Japan's Abe to change post-war constitution
Japan’s hawkish Prime Minister Shinzo Abe told parliament on Thursday that he intends to change the country’s post-second world war constitution, lowering the bar for further amendments.
“I will start with amending Article 96 of the constitution, a move that many factions [inside his Liberal Democratic Party] support “ Abe told upper house lawmakers, referring to the clause stipulating amendments require a two-thirds majority in parliament.
In the run-up to his landslide election victory in December, Abe said he wanted to study the possibility of altering the definition of Japan’s armed forces contained in the document.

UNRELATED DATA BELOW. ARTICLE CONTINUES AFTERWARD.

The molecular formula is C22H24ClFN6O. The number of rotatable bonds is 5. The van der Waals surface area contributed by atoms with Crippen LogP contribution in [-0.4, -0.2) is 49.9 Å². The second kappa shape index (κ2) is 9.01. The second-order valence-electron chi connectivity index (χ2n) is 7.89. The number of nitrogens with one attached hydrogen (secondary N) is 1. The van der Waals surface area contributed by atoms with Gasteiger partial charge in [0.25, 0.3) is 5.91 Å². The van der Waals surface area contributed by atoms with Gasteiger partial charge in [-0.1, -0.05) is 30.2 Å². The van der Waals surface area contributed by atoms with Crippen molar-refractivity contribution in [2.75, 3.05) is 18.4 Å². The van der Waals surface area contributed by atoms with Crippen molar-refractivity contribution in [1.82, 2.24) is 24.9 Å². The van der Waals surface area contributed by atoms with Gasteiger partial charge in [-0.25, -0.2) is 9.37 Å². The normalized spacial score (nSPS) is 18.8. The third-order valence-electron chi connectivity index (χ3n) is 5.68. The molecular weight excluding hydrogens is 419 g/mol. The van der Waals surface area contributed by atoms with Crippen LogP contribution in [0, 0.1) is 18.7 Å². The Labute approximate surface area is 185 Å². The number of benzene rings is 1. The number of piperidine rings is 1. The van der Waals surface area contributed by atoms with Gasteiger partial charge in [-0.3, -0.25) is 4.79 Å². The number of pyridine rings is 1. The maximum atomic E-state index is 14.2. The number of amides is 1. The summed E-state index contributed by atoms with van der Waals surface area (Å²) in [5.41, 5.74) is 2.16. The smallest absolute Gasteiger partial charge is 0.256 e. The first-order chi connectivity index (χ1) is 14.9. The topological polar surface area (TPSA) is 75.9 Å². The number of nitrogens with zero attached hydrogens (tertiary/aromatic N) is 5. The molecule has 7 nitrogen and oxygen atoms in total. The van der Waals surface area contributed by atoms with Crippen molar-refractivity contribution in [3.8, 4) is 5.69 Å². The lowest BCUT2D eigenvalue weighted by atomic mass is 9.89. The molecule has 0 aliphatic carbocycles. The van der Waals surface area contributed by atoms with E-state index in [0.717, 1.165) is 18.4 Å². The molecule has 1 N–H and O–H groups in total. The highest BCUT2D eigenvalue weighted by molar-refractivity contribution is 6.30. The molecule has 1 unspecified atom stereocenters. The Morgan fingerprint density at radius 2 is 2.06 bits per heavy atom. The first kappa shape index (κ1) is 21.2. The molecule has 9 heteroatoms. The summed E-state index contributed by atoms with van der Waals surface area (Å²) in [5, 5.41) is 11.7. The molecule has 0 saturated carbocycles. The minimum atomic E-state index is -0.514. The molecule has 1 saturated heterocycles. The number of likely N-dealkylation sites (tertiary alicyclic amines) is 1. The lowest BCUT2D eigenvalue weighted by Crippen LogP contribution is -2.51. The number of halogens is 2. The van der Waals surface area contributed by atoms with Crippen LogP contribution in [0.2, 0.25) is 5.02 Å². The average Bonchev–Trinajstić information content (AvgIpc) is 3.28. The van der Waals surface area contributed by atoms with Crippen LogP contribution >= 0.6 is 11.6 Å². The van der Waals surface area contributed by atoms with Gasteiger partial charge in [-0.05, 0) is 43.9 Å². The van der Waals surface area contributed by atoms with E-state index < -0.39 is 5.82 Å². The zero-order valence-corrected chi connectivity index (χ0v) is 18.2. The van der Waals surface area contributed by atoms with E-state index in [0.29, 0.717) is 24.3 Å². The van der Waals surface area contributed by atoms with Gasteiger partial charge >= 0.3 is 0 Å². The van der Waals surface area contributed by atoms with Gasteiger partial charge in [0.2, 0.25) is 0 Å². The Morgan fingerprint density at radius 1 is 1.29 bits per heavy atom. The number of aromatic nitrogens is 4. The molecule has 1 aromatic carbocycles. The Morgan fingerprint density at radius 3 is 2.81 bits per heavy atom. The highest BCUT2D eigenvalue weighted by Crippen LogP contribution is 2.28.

The country’s well-funded and well-equipped military is referred to as the Self-Defence Forces, and barred from taking aggressive action. Its role is limited to defence of the nation.
Abe has said he would like to look into making the SDF into a full-fledged military, a plan that sets alarm bells ringing in Asian countries subject to Japan’s sometimes-brutal occupation in the first half of the 20th century.
US occupying forces imposed the constitution in the aftermath of the second world war, but its war-renouncing Article Nine is held dear by many Japanese.